In my prosperity I said, I shall never be moved. Our entering upon a special service for God, or receiving a special favour from God, are two solemn seasons, which Satan makes use of for temptation…We are apt to get proud, careless, and confident, after or upon such employments and favours; even as men are apt to sleep or surfeit upon a full meal, or to forget themselves when they are advanced to honour. Job’s great peace and plenty made him, as he confesseth, so confident, that he concluded he should “die in his nest.” Job 29:18. David enjoying the favour of God in a more than ordinary measure, though he was more acquainted with vicissitudes and changes than most of men, grows secure in his apprehension that he “should never be moved;” but he acknowledgeth his mistake, and leaves it upon record as an experience necessary for others to take warning by, that when he became warm under the beams of God’s countenance, then he was apt to fall into security; and this it seems was usual with him in all such cases—when he was most secure he was nearest some trouble or disquiet. “Thou didst hide thy face”—and then to be sure the devil will show him his—“and I was troubled.” Enjoyments beget confidence; confidence brings forth carelessness; carelessness makes God withdraw, and gives opportunity to Satan to work unseen. And thus, as armies after victory growing secure, are oft surprised; so are we oft after our spiritual advancements thrown down. Richard Gilpin.
In my prosperity. (בְּשַׁלְוִי) The word denotes peace and tranquillity, arising from an affluent prosperous condition. When God had settled him quietly on the throne, he thought all his troubles were over, and that he should enjoy uninterrupted happiness; and that God “had made his mountain so strong, as that it should never be moved; “i.e., placed him as secure from all danger as though he had taken refuge upon an inaccessible mountain; or made his prosperity firm, and subject to no more alteration, than a mountain is liable to be removed out of its place; or, raised him to an eminent degree of honour and prosperity; a mountain, by its height, being a very natural representation of a very superior condition, remarkable for power, affluence, and dignity. He had taken the fortress of Mount Sion, which was properly his mountain, as he had fixed on it for his dwelling. It was strong by nature, and rendered almost impregnable by the fortifications he had added to it. This he regarded as the effect of God’s favour to him, and promised himself that his peace and happiness for the future should be as undisturbed and unshaken as Mount Sion itself. Samuel Chandler.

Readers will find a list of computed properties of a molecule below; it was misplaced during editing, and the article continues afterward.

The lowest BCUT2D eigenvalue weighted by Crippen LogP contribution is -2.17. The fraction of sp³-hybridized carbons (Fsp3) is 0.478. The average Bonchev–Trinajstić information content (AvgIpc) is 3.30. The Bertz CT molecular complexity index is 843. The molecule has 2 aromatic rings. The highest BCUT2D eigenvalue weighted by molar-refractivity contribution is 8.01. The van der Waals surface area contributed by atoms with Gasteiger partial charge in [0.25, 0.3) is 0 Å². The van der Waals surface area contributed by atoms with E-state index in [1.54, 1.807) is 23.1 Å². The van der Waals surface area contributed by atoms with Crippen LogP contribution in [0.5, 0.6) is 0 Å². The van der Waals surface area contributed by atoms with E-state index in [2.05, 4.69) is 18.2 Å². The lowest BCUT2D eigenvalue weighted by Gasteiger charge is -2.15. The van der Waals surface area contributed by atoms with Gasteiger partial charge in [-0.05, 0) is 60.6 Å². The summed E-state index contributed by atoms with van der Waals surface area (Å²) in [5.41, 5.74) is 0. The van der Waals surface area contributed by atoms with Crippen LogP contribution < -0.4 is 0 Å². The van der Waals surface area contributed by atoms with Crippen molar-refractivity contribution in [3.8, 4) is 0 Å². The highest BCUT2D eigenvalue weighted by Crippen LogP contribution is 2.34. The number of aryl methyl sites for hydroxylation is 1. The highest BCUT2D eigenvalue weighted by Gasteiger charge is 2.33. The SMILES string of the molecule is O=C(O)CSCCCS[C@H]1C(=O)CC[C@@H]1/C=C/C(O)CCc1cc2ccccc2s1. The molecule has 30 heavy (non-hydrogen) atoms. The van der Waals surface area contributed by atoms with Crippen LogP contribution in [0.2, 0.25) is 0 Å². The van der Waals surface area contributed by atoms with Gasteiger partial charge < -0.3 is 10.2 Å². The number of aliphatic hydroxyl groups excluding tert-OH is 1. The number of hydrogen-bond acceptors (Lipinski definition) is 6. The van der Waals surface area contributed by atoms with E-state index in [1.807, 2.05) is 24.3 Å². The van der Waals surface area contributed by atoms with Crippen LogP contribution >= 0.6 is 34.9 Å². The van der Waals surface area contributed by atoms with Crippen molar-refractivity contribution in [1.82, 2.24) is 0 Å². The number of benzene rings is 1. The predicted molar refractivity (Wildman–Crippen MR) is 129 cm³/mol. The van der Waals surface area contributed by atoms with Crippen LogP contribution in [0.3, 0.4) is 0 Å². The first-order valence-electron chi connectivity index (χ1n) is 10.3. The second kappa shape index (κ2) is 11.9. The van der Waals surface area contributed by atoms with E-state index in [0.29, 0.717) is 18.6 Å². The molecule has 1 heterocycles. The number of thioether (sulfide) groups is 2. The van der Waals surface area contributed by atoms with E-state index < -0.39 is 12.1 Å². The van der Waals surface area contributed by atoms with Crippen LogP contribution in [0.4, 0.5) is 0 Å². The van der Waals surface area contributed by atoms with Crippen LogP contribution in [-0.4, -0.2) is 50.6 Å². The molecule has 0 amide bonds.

In my prosperity. Prosperity is more pleasant than profitable to us. Though in show it look like a fair summer, yet it is indeed a wasting winter, and spendeth all the fruit we have reaped in the harvest of sanctified affliction. We are never in greater danger than in the sunshine of prosperity. To be always indulged of God, and never to taste of trouble, is rather a token of God’s neglect than of his tender love.—William Struther.
The peculiar dangers of prosperity.
Ver. 6-12. David’s prosperity had lulled him into a state of undue security; God sent him this affliction to rouse him from it. The successive frames of his mind are here clearly marked; and must successively be considered as they are here presented to our view.
The Treasury of David.